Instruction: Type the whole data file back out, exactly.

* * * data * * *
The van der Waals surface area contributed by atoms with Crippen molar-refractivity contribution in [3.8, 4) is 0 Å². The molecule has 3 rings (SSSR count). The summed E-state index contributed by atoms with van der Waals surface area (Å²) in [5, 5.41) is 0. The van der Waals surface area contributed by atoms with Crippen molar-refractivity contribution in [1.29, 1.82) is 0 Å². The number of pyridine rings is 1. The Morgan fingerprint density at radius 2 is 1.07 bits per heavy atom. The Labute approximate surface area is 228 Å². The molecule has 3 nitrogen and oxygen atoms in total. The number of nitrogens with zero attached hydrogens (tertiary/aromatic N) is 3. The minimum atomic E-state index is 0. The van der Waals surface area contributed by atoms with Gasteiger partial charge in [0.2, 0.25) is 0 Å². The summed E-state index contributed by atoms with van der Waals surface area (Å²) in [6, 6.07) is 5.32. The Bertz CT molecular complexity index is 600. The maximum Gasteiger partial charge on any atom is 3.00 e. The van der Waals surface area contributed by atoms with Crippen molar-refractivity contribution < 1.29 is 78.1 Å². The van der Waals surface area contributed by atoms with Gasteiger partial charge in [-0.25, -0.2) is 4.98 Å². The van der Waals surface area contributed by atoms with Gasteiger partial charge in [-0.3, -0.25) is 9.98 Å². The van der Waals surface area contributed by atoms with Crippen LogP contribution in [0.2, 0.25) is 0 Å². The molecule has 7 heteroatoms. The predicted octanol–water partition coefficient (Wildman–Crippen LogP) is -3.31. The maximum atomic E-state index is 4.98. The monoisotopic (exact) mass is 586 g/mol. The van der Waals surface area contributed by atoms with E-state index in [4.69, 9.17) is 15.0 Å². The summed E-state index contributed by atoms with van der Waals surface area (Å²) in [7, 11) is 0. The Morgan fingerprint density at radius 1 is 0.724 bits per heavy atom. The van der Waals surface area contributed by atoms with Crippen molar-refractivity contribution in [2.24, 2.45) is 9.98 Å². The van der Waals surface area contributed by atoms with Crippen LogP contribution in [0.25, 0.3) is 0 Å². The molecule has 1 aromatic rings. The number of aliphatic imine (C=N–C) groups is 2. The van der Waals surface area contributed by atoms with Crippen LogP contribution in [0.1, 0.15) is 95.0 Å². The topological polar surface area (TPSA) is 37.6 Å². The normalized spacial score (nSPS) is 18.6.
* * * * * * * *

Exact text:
The van der Waals surface area contributed by atoms with Crippen molar-refractivity contribution in [3.8, 4) is 0 Å². The molecule has 3 rings (SSSR count). The summed E-state index contributed by atoms with van der Waals surface area (Å²) in [5, 5.41) is 0. The van der Waals surface area contributed by atoms with Crippen molar-refractivity contribution in [1.29, 1.82) is 0 Å². The number of pyridine rings is 1. The Morgan fingerprint density at radius 2 is 1.07 bits per heavy atom. The Labute approximate surface area is 228 Å². The molecule has 3 nitrogen and oxygen atoms in total. The number of nitrogens with zero attached hydrogens (tertiary/aromatic N) is 3. The minimum atomic E-state index is 0. The van der Waals surface area contributed by atoms with Gasteiger partial charge in [0.2, 0.25) is 0 Å². The summed E-state index contributed by atoms with van der Waals surface area (Å²) in [6, 6.07) is 5.32. The Bertz CT molecular complexity index is 600. The maximum Gasteiger partial charge on any atom is 3.00 e. The van der Waals surface area contributed by atoms with Crippen molar-refractivity contribution < 1.29 is 78.1 Å². The van der Waals surface area contributed by atoms with Gasteiger partial charge in [-0.25, -0.2) is 4.98 Å². The van der Waals surface area contributed by atoms with Gasteiger partial charge in [-0.3, -0.25) is 9.98 Å². The van der Waals surface area contributed by atoms with Crippen LogP contribution in [0.2, 0.25) is 0 Å². The molecule has 7 heteroatoms. The predicted octanol–water partition coefficient (Wildman–Crippen LogP) is -3.31. The maximum atomic E-state index is 4.98. The monoisotopic (exact) mass is 586 g/mol. The van der Waals surface area contributed by atoms with E-state index in [4.69, 9.17) is 15.0 Å². The summed E-state index contributed by atoms with van der Waals surface area (Å²) in [7, 11) is 0. The Morgan fingerprint density at radius 1 is 0.724 bits per heavy atom. The van der Waals surface area contributed by atoms with Crippen molar-refractivity contribution in [2.24, 2.45) is 9.98 Å². The van der Waals surface area contributed by atoms with Crippen LogP contribution in [0.25, 0.3) is 0 Å². The molecule has 1 aromatic rings. The number of aliphatic imine (C=N–C) groups is 2. The van der Waals surface area contributed by atoms with Crippen LogP contribution in [0.1, 0.15) is 95.0 Å². The topological polar surface area (TPSA) is 37.6 Å². The normalized spacial score (nSPS) is 18.6.